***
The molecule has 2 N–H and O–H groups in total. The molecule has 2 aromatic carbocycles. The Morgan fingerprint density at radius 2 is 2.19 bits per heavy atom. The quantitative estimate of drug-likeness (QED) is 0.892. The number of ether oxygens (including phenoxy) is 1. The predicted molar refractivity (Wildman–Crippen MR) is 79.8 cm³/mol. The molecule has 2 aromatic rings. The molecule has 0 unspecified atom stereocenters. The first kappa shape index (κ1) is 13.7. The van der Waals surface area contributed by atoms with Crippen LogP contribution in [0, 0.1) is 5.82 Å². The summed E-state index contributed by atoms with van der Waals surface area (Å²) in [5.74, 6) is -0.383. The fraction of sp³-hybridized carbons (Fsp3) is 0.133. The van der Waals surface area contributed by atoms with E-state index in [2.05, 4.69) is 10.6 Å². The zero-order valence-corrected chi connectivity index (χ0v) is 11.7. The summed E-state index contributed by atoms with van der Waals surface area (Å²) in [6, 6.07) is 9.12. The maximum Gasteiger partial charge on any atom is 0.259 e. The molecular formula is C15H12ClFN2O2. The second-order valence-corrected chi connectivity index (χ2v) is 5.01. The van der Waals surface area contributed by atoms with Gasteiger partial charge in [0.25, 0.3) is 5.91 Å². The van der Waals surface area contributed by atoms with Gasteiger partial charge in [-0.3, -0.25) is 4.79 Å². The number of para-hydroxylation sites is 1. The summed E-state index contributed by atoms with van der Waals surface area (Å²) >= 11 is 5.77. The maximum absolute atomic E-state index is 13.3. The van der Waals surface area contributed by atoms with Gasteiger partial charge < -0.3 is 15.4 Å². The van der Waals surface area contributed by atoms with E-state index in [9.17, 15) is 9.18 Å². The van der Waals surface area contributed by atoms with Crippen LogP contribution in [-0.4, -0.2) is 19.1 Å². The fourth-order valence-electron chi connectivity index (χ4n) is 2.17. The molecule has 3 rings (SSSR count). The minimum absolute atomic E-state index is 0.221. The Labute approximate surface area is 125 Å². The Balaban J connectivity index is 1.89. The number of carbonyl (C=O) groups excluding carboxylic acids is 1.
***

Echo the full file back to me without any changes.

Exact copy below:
The molecule has 2 N–H and O–H groups in total. The molecule has 2 aromatic carbocycles. The Morgan fingerprint density at radius 2 is 2.19 bits per heavy atom. The quantitative estimate of drug-likeness (QED) is 0.892. The number of ether oxygens (including phenoxy) is 1. The predicted molar refractivity (Wildman–Crippen MR) is 79.8 cm³/mol. The molecule has 2 aromatic rings. The molecule has 0 unspecified atom stereocenters. The first kappa shape index (κ1) is 13.7. The van der Waals surface area contributed by atoms with Crippen LogP contribution in [0, 0.1) is 5.82 Å². The summed E-state index contributed by atoms with van der Waals surface area (Å²) in [5.74, 6) is -0.383. The fraction of sp³-hybridized carbons (Fsp3) is 0.133. The van der Waals surface area contributed by atoms with E-state index in [2.05, 4.69) is 10.6 Å². The zero-order valence-corrected chi connectivity index (χ0v) is 11.7. The summed E-state index contributed by atoms with van der Waals surface area (Å²) in [6, 6.07) is 9.12. The maximum Gasteiger partial charge on any atom is 0.259 e. The molecular formula is C15H12ClFN2O2. The second-order valence-corrected chi connectivity index (χ2v) is 5.01. The van der Waals surface area contributed by atoms with Gasteiger partial charge in [0.25, 0.3) is 5.91 Å². The van der Waals surface area contributed by atoms with Gasteiger partial charge in [-0.3, -0.25) is 4.79 Å². The number of para-hydroxylation sites is 1. The summed E-state index contributed by atoms with van der Waals surface area (Å²) >= 11 is 5.77. The maximum absolute atomic E-state index is 13.3. The van der Waals surface area contributed by atoms with Gasteiger partial charge < -0.3 is 15.4 Å². The van der Waals surface area contributed by atoms with E-state index in [9.17, 15) is 9.18 Å². The van der Waals surface area contributed by atoms with Crippen LogP contribution in [-0.4, -0.2) is 19.1 Å². The fourth-order valence-electron chi connectivity index (χ4n) is 2.17. The molecule has 3 rings (SSSR count). The minimum absolute atomic E-state index is 0.221. The Labute approximate surface area is 125 Å². The Balaban J connectivity index is 1.89. The number of carbonyl (C=O) groups excluding carboxylic acids is 1.